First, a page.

Library construction. The construction of a Fab phage-display combinatorial library from immunized mouse spleen was carried out as described previously.(19) Briefly, total RNA from spleen cells (1 × 107) was extracted using the RNeasy Mini Kit (Qiagen, Tokyo, Japan). First-strand cDNA was then synthesized with a pd(T)15–18 primer using the a first-strand cDNA synthesis kit for reverse transcription (RT)-polymerase chain reaction (PCR) (AMV; Roche Diagnostics, Tokyo, Japan). PCR amplification of the heavy chain Fd region and whole κ light chain was carried out using the iCycler thermal cycler (Bio-Rad, Tokyo, Japan) with the family-specific variable region and isotype-specific constant-region primers,(20) designed based on the Kabat database.(21) Gel-purified PCR products were double digested with restriction enzymes (SpeI and XhoI for heavy chain and SacI and XbaI for light chain; all enzymes were purchased from Roche Diagnostics) and then ligated sequentially into the phage-display vector pComb3 (provided by Dr Dennis R. Burton, The Scripps Research Institute, La Jolla, CA, USA).(22) The constructed combinatorial library was electroporated into XL1-Blue cells (Stratagene, La Jolla, CA, USA) using a MicroPulser (Bio-Rad, Richmond, CA, USA). The transformed library was grown in super optimal broth with catabolite repression (SOC) medium for 1 h at 37°C and subsequently in superbroth medium containing 10 µg/mL tetracycline and 20 µg/mL carbenicillin for an additional hour after increasing carbenicillin to 50 µg/mL. Phage particle assembly was initiated by addition of VCSM13 helper phage (1012 plaque-forming units). After 2 h of additional culture, kanamycin was added (final concentration 70 µg/mL), and the culture was grown overnight at 30°C.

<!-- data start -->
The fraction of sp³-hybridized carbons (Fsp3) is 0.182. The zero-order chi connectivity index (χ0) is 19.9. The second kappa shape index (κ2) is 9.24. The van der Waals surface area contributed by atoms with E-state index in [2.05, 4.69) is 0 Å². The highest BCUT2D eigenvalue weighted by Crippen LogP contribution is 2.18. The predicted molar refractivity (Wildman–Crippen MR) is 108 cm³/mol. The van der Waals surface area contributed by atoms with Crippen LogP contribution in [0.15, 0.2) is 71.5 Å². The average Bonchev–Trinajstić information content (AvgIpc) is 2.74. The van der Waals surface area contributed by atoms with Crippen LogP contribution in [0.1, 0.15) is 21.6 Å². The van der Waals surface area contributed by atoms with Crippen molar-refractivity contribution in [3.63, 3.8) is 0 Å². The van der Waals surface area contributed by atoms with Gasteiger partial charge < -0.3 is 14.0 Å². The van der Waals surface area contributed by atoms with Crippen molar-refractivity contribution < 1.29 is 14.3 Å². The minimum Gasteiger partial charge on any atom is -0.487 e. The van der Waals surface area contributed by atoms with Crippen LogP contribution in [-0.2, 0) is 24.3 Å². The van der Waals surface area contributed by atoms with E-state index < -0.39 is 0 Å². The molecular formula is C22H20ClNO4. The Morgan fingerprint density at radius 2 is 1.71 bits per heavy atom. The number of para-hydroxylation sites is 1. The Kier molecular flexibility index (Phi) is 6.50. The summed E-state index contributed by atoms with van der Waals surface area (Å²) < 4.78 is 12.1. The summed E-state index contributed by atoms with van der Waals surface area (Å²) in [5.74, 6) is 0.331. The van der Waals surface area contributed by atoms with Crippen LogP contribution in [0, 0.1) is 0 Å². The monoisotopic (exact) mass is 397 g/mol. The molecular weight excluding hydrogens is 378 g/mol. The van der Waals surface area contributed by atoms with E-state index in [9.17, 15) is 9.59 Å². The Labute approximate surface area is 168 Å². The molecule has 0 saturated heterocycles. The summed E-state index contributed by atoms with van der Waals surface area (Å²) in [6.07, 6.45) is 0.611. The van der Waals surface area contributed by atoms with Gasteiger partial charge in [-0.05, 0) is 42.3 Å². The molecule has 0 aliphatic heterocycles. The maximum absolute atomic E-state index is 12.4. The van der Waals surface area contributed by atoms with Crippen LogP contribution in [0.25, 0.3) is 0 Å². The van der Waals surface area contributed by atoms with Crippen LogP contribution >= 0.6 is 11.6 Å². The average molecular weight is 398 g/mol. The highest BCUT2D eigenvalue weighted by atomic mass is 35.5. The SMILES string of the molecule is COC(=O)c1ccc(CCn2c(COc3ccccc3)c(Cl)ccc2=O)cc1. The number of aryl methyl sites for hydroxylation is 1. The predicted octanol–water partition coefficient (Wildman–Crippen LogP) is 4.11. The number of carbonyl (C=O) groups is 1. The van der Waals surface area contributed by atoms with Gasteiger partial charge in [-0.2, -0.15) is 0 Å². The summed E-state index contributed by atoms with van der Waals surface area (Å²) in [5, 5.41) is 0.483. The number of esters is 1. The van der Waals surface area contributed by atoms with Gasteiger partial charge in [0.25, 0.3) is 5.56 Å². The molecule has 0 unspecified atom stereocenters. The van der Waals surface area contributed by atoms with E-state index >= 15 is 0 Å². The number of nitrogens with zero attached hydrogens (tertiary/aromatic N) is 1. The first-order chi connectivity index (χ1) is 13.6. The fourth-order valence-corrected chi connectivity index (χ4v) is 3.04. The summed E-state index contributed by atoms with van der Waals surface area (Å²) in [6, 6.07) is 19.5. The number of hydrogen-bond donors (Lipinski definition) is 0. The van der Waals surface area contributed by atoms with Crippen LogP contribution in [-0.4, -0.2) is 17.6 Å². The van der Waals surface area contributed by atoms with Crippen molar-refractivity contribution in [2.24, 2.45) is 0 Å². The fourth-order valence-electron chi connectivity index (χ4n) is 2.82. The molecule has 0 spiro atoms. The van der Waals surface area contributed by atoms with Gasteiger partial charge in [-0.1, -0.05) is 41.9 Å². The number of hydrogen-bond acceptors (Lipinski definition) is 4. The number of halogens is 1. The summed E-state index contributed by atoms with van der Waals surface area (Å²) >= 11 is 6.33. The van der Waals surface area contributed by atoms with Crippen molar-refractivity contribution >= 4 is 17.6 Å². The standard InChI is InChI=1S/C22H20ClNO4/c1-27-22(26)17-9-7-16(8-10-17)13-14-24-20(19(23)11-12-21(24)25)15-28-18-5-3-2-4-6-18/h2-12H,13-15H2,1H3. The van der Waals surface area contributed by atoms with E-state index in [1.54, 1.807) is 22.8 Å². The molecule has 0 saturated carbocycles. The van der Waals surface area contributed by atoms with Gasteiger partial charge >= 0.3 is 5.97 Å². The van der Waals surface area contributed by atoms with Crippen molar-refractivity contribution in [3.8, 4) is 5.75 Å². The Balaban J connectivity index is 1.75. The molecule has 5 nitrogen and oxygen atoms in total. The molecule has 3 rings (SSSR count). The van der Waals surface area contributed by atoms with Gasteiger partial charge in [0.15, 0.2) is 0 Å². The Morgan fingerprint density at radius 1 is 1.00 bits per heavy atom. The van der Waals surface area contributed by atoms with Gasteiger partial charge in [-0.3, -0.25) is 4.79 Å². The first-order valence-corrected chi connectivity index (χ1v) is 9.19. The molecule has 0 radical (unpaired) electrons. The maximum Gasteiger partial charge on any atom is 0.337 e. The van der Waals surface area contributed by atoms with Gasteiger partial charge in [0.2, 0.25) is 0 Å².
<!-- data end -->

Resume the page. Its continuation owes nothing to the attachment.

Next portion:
Library panning. For cell panning, the CD98-positive human cervix cancer cell line HeLa(23) was used as the target of library panning. HeLa cells (1 × 106) were transferred to a microfuge tube and packed by centrifugation. After removal of the supernatant, 500 µL of phage solution was added and mixed by inverting the tube several times. The phage–cell mixture was incubated for 2 h on ice with occasional mixing. The phage solution was subsequently removed and cells were washed with ice-cold phosphate-buffered saline (PBS). Bound phage were eluted with glycine-HCl (pH 2.2), and neutralized with 2 mol/L Tris base. Eluted phage were reamplified for the next round of panning as described previously.(22) The panning procedure was repeated four times. Phagemid DNA of the last round of panning was digested with NheI and SpeI to excise the cpIII gene, and reconstructed phagemid was used to obtain soluble Fab fragments. For epitope peptide panning, the wells of 3690 EIA/RIA plates (Costar Corning Life Sciences, Tokyo, Japan) were coated with peptide–BSA conjugates (20 µg/mL in PBS) and incubated overnight at 4°C. The wells were then blocked with 3% BSA in PBS for 1 h at 37°C. After discarding the blocking solution, the wells were treated with phage solution (50 µL/well) and incubated for 2 h at 37°C. The wells were washed with PBS containing 0.05% Tween-20 (T-PBS). Peptide–BSA-bound phage were eluted with glycine-HCl (pH 2.2) and neutralized with 2 mol/L Tris base. The following steps were the same as those described in the cell panning section.